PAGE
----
routine unique

Documentation for routine unique, assembled from the following types:

class Any

From Any

(Any) method unique

Defined As:

method unique(:&as:&with --> Seq:D)

Treats the Any as a 1-item list and uses List.unique on it.

say Any.unique# OUTPUT: «((Any))␤» 

class List

From List

(List) routine unique

Defined as:

multi sub    unique(*@values:&as:&with --> Seq:D)
multi method unique(List:D:  :&as:&with --> Seq:D)

Returns a sequence of unique values from the invocant/argument list, such that only the first occurrence of each duplicated value remains in the result list. unique uses the semantics of the === operator to decide whether two objects are the same, unless the optional :with parameter is specified with another comparator. The order of the original list is preserved even as duplicates are removed.

Examples:

say <a a b b b c c>.unique;   # OUTPUT: «(a b c)␤» 
say <a b b c c b a>.unique;   # OUTPUT: «(a b c)␤» 

(Use squish instead if you know the input is sorted such that identical objects are adjacent.)

The optional :as parameter allows you to normalize/canonicalize the elements before unique-ing. The values are transformed for the purposes of comparison, but it's still the original values that make it to the result list:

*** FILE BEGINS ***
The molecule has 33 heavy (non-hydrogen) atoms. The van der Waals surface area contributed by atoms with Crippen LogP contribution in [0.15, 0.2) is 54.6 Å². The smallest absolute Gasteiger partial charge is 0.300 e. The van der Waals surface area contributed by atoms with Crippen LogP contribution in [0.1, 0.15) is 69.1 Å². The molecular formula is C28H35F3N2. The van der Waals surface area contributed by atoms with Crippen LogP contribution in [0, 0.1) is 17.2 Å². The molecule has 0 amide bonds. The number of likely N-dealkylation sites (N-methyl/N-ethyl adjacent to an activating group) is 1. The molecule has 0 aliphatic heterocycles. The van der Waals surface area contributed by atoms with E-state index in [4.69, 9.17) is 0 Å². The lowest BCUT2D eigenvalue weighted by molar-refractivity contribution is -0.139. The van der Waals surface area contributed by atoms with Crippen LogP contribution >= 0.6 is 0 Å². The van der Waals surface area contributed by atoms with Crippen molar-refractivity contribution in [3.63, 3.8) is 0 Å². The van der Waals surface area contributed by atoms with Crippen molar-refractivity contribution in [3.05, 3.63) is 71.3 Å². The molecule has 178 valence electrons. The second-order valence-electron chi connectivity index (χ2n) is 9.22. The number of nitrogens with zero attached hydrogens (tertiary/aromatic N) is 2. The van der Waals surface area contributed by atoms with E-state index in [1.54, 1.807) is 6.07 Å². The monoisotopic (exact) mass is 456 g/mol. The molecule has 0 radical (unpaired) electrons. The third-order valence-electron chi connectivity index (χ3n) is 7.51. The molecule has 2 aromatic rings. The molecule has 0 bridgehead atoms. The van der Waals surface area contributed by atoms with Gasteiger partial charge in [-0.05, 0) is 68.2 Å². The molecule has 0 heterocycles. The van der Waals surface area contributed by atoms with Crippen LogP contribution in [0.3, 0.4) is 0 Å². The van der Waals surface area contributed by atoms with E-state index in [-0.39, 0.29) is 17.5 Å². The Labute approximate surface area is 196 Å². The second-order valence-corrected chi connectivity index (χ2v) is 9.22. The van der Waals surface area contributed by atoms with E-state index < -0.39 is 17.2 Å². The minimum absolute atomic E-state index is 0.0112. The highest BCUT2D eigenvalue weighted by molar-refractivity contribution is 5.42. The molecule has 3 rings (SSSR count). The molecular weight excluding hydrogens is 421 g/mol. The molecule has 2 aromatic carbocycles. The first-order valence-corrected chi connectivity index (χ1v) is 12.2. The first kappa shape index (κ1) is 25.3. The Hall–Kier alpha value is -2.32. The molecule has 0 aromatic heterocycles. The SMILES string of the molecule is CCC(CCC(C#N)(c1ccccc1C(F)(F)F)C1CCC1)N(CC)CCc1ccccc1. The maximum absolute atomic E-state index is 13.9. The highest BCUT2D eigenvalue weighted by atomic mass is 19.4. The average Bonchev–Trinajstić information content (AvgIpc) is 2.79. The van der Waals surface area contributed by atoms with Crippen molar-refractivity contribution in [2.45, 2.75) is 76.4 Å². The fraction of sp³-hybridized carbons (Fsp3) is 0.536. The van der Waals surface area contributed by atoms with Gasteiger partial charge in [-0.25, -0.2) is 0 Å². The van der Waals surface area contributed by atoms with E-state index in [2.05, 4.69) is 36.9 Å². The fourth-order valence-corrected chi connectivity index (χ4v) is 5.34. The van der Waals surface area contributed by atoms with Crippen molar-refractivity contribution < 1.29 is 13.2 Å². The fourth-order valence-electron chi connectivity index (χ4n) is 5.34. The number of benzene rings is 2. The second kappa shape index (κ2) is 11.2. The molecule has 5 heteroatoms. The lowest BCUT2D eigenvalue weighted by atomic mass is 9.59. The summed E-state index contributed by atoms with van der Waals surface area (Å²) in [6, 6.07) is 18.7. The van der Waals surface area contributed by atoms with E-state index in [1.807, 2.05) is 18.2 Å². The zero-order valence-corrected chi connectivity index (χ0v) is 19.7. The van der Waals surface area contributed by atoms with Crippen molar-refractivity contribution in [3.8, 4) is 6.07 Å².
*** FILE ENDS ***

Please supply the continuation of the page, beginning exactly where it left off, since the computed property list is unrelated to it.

Example:

say <a A B b c b C>.unique(:as(&lc))          # OUTPUT: «(a B c)␤» 

One can also specify the comparator with the optional :with parameter. For instance if one wants a list of unique hashes, one could use the eqv comparator.

Example:

my @list = %(=> 42), %(=> 13), %(=> 42);
say @list.unique(:with(&[eqv]))               # OUTPUT: «({a => 42} {b => 13})␤» 

Note: since :with Callable has to be tried with all the items in the list, this makes unique follow a path with much higher algorithmic complexity. You should try to use the :as argument instead, whenever possible.

class Supply

From Supply

(Supply) method unique

method unique(Supply:D: :$as:$with:$expires --> Supply:D)

Creates a supply that only provides unique values, as defined by the optional :as and :with parameters (same as with List.unique). The optional :expires parameter how long to wait (in seconds) before "resetting" and not considering a value to have been seen, even if it's the same as an old value.